Other than that, Frank Wolf’s approach is brilliant! (snark) Seriously, stuff like this makes me hope that candidates like John Douglass (D) help give the 10th CD new Congressional representation in 2012. It’s long, long overdue.

    • listlady

      The relationship between MWAA and Metro? McDonnell is also trying to dilute the NoVa role on the Metro board but that’s separate, isn’t it?

    • I have been a consistent champion of Northern Virginia’s top transportation priority, the Dulles Corridor Metrorail Project, working throughout my public career with local, state and federal partners to advance this critical project.  After nearly 50 years, and with the help of dozens of committed leaders including Senator John Warner, Governors Mark Warner and Tim Kaine, and former Fairfax County Board of Supervisors Chairman Kate Hanley, construction is moving forward on Phase I of the project through Tysons Corner and to Reston.  Phase I of Rail to Dulles is on time and under budget, and in just a few short years will begin operation.

      As we turn our attention to ensuring the timely construction of Phase II to Dulles Airport, I am growing increasingly concerned that rising project costs, exacerbated by the Metropolitan Washington Airports Authority’s decision for a more costly underground station at Dulles Airport, could place an undue and unfair financial burden on Dulles Toll Road users.  I urge MWAA to move expeditiously to identify savings in other areas of the project to offset the additional $300 million cost to construct the preferred underground station.  If such savings cannot be identified, MWAA should explore financing options to fund the cost through airport user fees, not toll increases.  Absent one of those two actions, MWAA should opt for the less expensive aboveground station option at Dulles Airport.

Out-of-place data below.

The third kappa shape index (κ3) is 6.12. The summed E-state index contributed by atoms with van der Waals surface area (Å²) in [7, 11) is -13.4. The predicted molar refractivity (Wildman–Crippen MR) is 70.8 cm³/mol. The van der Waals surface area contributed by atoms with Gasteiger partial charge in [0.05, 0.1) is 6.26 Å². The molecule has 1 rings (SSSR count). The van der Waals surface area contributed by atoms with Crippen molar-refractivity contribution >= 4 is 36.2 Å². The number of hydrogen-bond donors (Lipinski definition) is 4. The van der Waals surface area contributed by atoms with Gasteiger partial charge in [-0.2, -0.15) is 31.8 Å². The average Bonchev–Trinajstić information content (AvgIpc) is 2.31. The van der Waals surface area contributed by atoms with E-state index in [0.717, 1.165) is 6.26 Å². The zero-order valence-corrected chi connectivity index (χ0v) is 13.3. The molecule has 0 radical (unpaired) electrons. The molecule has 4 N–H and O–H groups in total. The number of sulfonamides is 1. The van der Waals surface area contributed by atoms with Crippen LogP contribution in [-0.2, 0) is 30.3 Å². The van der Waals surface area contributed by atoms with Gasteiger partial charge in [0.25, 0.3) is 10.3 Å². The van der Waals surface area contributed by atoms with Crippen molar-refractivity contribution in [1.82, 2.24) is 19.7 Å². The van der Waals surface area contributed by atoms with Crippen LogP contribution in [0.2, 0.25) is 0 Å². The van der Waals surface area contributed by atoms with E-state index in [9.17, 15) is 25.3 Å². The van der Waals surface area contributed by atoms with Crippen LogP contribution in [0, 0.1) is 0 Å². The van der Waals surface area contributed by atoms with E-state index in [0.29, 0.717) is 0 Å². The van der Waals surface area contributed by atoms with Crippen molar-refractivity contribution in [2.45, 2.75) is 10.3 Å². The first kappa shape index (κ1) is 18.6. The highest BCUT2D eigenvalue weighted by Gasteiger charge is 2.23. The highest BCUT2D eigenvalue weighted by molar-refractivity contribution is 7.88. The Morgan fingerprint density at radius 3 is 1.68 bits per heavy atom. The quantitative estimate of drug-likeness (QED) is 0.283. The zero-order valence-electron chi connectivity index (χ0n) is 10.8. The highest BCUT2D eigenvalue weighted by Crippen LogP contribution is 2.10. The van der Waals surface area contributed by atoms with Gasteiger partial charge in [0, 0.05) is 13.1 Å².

We must not lose sight of the importance of this project to Northern Virginia’s continued economic success.  The Dulles Corridor is the premier international gateway for tourism and commerce in the Commonwealth and continues to attract highly-prized businesses, including Fortune 500 and technology companies.  I pledge to continue working for responsible and cost-effective solutions to ensure that the region’s premiere airport and the premiere economic corridor in our region are linked by rail with the Nation’s Capital.

    • Jeff Barnett

      Rail-to-Dulles is an underfunded disaster. The single biggest problem is Frank Wolf’s failure to get proper federal funding. Of the $6.25 billion projected cost, only 14% comes from the Federal government. The nationwide average for Federal funding of mass-transit rail is 38%. Rail projects in Dallas and Seattle, with no federal impacts, got 42-50% federal funding. Rail-to-Dulles should have received at least that much if not more. After all, connecting our Nation’s capital by rail to its international airport is a federal interest. But Frank Wolf only got 14% for us, despite being on the Appropriations Committee. If Wolf had done his job and just obtained the nationwide average, we would have an additional $1.5 billion dollars for Rail-to-Dulles. That would pay for parking garages at the new stops, an underground station at Dulles, cuts to tolls on 267, and decent wages for the construction crews. Wolf let us down on Rail-to-Dulles. We will be living with his failure for decades.